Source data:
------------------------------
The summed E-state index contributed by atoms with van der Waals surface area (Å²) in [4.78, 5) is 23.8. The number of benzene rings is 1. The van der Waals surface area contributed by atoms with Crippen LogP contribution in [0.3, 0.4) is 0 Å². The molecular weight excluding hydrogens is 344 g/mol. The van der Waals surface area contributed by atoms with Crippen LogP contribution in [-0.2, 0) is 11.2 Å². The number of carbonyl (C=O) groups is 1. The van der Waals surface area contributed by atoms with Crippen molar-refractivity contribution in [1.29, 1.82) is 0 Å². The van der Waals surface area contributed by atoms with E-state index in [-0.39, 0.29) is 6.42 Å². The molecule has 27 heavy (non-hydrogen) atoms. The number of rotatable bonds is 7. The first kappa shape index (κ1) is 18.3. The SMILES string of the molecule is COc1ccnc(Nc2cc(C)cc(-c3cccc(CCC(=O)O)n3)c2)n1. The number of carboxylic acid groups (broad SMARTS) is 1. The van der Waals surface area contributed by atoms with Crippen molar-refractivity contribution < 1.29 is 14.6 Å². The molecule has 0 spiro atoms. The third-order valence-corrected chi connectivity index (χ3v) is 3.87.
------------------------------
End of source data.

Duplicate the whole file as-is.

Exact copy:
The summed E-state index contributed by atoms with van der Waals surface area (Å²) in [4.78, 5) is 23.8. The number of benzene rings is 1. The van der Waals surface area contributed by atoms with Crippen LogP contribution in [0.3, 0.4) is 0 Å². The molecular weight excluding hydrogens is 344 g/mol. The van der Waals surface area contributed by atoms with Crippen LogP contribution in [-0.2, 0) is 11.2 Å². The number of carbonyl (C=O) groups is 1. The van der Waals surface area contributed by atoms with Crippen molar-refractivity contribution in [1.29, 1.82) is 0 Å². The van der Waals surface area contributed by atoms with E-state index in [-0.39, 0.29) is 6.42 Å². The molecule has 27 heavy (non-hydrogen) atoms. The number of rotatable bonds is 7. The first kappa shape index (κ1) is 18.3. The SMILES string of the molecule is COc1ccnc(Nc2cc(C)cc(-c3cccc(CCC(=O)O)n3)c2)n1. The number of carboxylic acid groups (broad SMARTS) is 1. The van der Waals surface area contributed by atoms with Crippen molar-refractivity contribution < 1.29 is 14.6 Å². The molecule has 0 spiro atoms. The third-order valence-corrected chi connectivity index (χ3v) is 3.87.